If that way is chosen and China continues to have the cheapest rare earth supply then China's electric car will have greater range for any given battery size and less thermal production / cooling needs.

I would guess that they will "pay thru the nose" if need be to get Rare Earths for the main drive motor(s) but reduce their needs of rare earths for the dozen or so smaller motors a modern car has (raise/ lower windows, windshield wipers, door locks etc.)

This may also be a boost for cloud computing - have no hard drive in your home computer - everything stored in the cloud. Glad I own stock in VZ as net traffic will also grow even faster if that is the case. Boy will Big brother/ IRS / FBI/ CIA sure be happy.

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* Not sure any longer, but 50 year old memory tells me they are terrible torque producers at low speed and easily over heat if running slow for a minute or so. There is little "Back EMF" if the rotor is not rapidly rotating, but I guess they can solve these problems, at some more loss of efficiency and weight added. I think the weight of the copper coils for the stator would be nearly as great as the permanent magnet to keep the I^2 R loss in it down.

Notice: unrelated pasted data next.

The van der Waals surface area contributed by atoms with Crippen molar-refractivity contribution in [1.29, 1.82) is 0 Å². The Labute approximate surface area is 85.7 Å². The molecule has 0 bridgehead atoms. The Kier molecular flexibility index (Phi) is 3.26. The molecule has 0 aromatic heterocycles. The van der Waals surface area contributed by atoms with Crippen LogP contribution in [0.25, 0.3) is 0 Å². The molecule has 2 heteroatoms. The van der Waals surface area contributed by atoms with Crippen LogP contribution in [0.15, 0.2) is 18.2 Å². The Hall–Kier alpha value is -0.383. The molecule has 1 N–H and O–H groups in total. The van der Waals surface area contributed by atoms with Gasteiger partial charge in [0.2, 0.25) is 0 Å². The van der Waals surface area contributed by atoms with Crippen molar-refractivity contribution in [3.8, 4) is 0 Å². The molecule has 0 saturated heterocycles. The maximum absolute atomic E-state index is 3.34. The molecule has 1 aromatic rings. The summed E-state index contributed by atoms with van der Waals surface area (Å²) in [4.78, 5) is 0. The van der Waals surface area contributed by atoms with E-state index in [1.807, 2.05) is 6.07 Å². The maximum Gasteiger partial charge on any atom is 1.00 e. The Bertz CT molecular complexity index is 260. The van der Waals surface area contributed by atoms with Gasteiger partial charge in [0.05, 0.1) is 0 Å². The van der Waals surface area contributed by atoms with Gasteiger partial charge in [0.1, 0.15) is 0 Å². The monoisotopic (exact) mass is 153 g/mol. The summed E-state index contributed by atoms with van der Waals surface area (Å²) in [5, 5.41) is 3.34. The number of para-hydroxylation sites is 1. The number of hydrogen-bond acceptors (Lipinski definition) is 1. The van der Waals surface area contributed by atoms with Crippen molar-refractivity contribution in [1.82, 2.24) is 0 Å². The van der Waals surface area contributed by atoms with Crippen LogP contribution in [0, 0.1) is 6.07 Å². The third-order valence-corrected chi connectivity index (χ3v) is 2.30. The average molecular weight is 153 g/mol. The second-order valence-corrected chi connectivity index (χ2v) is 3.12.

Last edited by a moderator: Jan 27, 2011
22. ### ElectricFetusSanity going, going, goneValued Senior Member

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Induction motors commonly have efficiencies beyond 90%
http://www.energy.wsu.edu/ftp-ep/pubs/engineering/motors/EfficiencyStandards.pdf

In contrast, induction machines have no magnets and B fields are “adjustable,” since B is proportionate to V/f (voltage to frequency). This means that at light loads the inverter can reduce voltage such that magnetic losses are reduced and efficiency is maximized. Thus, the induction machine when operated with a smart inverter has an advantage over a DC brushless machine – magnetic and conduction losses can be traded such that efficiency is optimized. This advantage becomes increasingly important as performance is increased. With DC brushless, as machine size grows, the magnetic losses increase proportionately and part load efficiency drops. With induction, as machine size grows, losses do not necessarily grow. Thus, induction drives may be the favored approach where high-performance is desired; peak efficiency will be a little less than with DC brushless, but average efficiency may actually be better.